You might want to start brewing coffee at home or you might already do so but are unsure of the best way to do it. Here, we’ll examine the French press and the pour-over, two straightforward but efficient ways to make coffee. The coffee you can make using these two different techniques will taste different, will yield less coffee, and will take longer to prepare. Let’s look more closely.
French Press Vs Pour Over: The Basics
The French press works in an easy way. The user places measured coffee grounds in the bottom of the French press and then adds hot water on top of them. This steeps for 4-5 minutes. A metal filter has a metal lid on it. When steeping is finished, you push the filter top downward. This forces the grounds to the bottom, leaving the flavorful, fragrant coffee on top!
The term pour-over refers to brewing a single cup of coffee using a drip method. Typically, you’ll have a pour-over funnel that is mounted directly over your cup. Along with the coffee grounds, the funnel also contains the coffee filter. Hot water is manually poured over the coffee grounds in an even stream to brew it. The quantity of grounds and water you use is dependent on how much coffee you want. Coffee drips as a result and falls directly into your cup.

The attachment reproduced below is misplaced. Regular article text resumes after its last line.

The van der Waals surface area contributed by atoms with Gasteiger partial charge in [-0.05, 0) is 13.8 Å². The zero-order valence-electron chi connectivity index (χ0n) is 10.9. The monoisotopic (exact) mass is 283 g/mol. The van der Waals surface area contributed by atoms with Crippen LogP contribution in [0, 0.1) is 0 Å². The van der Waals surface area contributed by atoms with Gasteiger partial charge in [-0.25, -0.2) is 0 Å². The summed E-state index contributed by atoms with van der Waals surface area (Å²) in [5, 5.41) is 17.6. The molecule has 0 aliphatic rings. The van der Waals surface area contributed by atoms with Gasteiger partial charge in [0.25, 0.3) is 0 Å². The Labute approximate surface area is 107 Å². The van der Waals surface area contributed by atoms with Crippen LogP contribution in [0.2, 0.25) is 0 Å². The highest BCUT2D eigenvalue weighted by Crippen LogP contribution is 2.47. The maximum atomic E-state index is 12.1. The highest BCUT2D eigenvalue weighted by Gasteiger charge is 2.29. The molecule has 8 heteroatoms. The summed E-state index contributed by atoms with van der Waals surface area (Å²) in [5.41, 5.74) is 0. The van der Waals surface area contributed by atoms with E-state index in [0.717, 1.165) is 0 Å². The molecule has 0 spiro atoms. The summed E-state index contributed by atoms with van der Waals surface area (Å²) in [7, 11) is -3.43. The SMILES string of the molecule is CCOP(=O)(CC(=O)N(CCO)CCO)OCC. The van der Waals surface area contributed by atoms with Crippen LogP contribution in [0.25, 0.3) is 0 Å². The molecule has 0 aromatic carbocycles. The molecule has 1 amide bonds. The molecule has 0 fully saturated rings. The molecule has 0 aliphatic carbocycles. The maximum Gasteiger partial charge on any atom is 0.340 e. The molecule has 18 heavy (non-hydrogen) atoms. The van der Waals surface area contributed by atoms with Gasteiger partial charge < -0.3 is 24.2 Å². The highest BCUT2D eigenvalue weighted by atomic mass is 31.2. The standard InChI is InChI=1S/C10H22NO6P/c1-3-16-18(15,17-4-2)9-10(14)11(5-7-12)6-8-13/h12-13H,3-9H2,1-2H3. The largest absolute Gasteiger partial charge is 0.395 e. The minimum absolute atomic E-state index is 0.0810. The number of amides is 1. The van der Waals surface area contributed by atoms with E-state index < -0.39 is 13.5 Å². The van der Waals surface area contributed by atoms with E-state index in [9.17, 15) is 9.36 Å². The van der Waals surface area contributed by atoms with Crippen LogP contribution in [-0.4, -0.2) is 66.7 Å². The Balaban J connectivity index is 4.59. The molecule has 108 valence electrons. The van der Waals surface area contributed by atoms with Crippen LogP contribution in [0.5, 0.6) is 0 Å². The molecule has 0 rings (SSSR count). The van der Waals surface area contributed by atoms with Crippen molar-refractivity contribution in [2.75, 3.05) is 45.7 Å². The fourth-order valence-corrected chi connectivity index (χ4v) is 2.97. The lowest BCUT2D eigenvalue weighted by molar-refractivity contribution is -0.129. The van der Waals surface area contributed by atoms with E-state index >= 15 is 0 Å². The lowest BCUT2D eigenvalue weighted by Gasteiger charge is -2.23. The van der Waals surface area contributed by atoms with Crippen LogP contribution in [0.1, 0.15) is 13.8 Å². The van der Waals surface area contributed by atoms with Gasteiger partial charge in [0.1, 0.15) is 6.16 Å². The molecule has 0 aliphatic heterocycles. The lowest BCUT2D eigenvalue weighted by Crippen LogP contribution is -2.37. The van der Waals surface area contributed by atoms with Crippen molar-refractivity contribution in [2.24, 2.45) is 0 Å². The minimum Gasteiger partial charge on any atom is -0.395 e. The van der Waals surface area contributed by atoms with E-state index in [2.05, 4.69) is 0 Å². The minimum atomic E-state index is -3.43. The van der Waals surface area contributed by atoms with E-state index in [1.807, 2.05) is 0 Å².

What is French Press Coffee?
A stronger, more robust cup of coffee is produced by a French press as opposed to a pourover. This is because the press is designed to fully immerse the grounds in water and then steep and saturate for several minutes, drawing out a more concentrated flavor.
According to the Food Network, a French press is a carafe with a separate plunge-able mesh filter. As with a pourover, it is preferable to use coarse-ground coffee because fine grounds can sift through the filter or make the coffee too bitter. However, brewing is straightforward: you simply pour water that is just about to boil over the grounds, let them steep for 3–4 minutes, then push the filter down and pour.
For those who prefer strong coffee, a French press has the advantage of being simpler to make than a pourover. Compared to a pourover, it also creates a coffee with a thicker body, which can be nice. The long steep, however, means that water that is too hot or an improper grind has a bigger negative impact, according to Good Housekeeping, so French press preparation is crucial.
Additionally, it produces more sediment than pourover, which improves the texture even if you don’t like the sediment. The choice between a smoother or stronger brew, the control of the pourover or ease of the French press comes down to personal preference in the end. Both the French press and the pourover require some additional work and equipment.
French Press Pros & Cons
- Keeps natural oils
- Bulk batch of coffee
- Takes less time
- Can have grounds in coffee
What is Pourover Coffee?